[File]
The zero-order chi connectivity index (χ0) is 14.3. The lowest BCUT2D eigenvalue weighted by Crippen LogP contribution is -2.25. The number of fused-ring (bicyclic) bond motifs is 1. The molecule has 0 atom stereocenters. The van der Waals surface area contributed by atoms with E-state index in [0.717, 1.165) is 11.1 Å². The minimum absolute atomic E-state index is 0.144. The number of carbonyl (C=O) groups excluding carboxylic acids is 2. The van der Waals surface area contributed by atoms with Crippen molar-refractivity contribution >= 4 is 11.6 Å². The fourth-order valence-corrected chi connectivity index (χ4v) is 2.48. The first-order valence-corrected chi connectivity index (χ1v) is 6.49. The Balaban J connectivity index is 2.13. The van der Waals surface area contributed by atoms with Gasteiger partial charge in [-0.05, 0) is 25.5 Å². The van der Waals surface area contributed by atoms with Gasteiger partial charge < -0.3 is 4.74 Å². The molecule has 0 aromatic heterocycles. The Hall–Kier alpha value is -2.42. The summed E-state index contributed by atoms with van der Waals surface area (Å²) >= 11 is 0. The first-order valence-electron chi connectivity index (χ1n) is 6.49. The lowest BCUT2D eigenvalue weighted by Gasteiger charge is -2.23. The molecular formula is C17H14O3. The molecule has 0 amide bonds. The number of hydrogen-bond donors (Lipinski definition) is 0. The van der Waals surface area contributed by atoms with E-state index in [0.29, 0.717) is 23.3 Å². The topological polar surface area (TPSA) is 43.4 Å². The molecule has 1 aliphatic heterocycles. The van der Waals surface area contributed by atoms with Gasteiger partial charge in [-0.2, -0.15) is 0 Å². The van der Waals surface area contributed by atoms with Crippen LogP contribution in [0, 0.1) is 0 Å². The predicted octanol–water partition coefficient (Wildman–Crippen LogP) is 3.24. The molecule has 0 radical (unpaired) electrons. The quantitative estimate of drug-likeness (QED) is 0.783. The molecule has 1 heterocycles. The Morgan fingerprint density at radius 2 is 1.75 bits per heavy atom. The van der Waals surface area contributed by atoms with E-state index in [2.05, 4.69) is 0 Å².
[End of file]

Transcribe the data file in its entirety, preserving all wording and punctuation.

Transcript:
The zero-order chi connectivity index (χ0) is 14.3. The lowest BCUT2D eigenvalue weighted by Crippen LogP contribution is -2.25. The number of fused-ring (bicyclic) bond motifs is 1. The molecule has 0 atom stereocenters. The van der Waals surface area contributed by atoms with E-state index in [0.717, 1.165) is 11.1 Å². The minimum absolute atomic E-state index is 0.144. The number of carbonyl (C=O) groups excluding carboxylic acids is 2. The van der Waals surface area contributed by atoms with Crippen molar-refractivity contribution >= 4 is 11.6 Å². The fourth-order valence-corrected chi connectivity index (χ4v) is 2.48. The first-order valence-corrected chi connectivity index (χ1v) is 6.49. The Balaban J connectivity index is 2.13. The van der Waals surface area contributed by atoms with Gasteiger partial charge in [-0.05, 0) is 25.5 Å². The van der Waals surface area contributed by atoms with Gasteiger partial charge < -0.3 is 4.74 Å². The molecule has 0 aromatic heterocycles. The Hall–Kier alpha value is -2.42. The summed E-state index contributed by atoms with van der Waals surface area (Å²) >= 11 is 0. The first-order valence-electron chi connectivity index (χ1n) is 6.49. The lowest BCUT2D eigenvalue weighted by Gasteiger charge is -2.23. The molecular formula is C17H14O3. The molecule has 0 amide bonds. The number of hydrogen-bond donors (Lipinski definition) is 0. The van der Waals surface area contributed by atoms with E-state index in [0.29, 0.717) is 23.3 Å². The topological polar surface area (TPSA) is 43.4 Å². The molecule has 1 aliphatic heterocycles. The van der Waals surface area contributed by atoms with Gasteiger partial charge in [-0.2, -0.15) is 0 Å². The van der Waals surface area contributed by atoms with Crippen LogP contribution in [0, 0.1) is 0 Å². The predicted octanol–water partition coefficient (Wildman–Crippen LogP) is 3.24. The molecule has 0 radical (unpaired) electrons. The quantitative estimate of drug-likeness (QED) is 0.783. The molecule has 1 heterocycles. The Morgan fingerprint density at radius 2 is 1.75 bits per heavy atom. The van der Waals surface area contributed by atoms with E-state index in [2.05, 4.69) is 0 Å².